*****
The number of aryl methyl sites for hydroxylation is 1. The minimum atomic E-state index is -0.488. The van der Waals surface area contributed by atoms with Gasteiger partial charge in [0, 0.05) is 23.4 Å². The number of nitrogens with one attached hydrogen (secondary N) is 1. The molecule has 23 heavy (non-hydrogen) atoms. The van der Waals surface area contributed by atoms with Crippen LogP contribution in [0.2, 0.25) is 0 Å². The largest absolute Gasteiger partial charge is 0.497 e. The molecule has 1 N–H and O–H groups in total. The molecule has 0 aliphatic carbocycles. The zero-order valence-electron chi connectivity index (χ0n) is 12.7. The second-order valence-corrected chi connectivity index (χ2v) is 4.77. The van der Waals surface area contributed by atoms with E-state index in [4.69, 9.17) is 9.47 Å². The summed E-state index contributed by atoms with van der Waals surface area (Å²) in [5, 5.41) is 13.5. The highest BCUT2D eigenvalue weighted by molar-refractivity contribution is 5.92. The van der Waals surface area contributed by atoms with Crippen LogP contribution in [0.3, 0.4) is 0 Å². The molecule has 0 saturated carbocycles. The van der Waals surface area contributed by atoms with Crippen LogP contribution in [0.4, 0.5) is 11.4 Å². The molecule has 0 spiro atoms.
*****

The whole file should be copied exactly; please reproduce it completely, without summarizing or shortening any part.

The number of aryl methyl sites for hydroxylation is 1. The minimum atomic E-state index is -0.488. The van der Waals surface area contributed by atoms with Gasteiger partial charge in [0, 0.05) is 23.4 Å². The number of nitrogens with one attached hydrogen (secondary N) is 1. The molecule has 23 heavy (non-hydrogen) atoms. The van der Waals surface area contributed by atoms with Crippen LogP contribution in [0.2, 0.25) is 0 Å². The largest absolute Gasteiger partial charge is 0.497 e. The molecule has 1 N–H and O–H groups in total. The molecule has 0 aliphatic carbocycles. The zero-order valence-electron chi connectivity index (χ0n) is 12.7. The second-order valence-corrected chi connectivity index (χ2v) is 4.77. The van der Waals surface area contributed by atoms with E-state index in [4.69, 9.17) is 9.47 Å². The summed E-state index contributed by atoms with van der Waals surface area (Å²) in [5, 5.41) is 13.5. The highest BCUT2D eigenvalue weighted by molar-refractivity contribution is 5.92. The van der Waals surface area contributed by atoms with Crippen LogP contribution in [0.3, 0.4) is 0 Å². The molecule has 0 saturated carbocycles. The van der Waals surface area contributed by atoms with Crippen LogP contribution in [0.4, 0.5) is 11.4 Å². The molecule has 0 spiro atoms.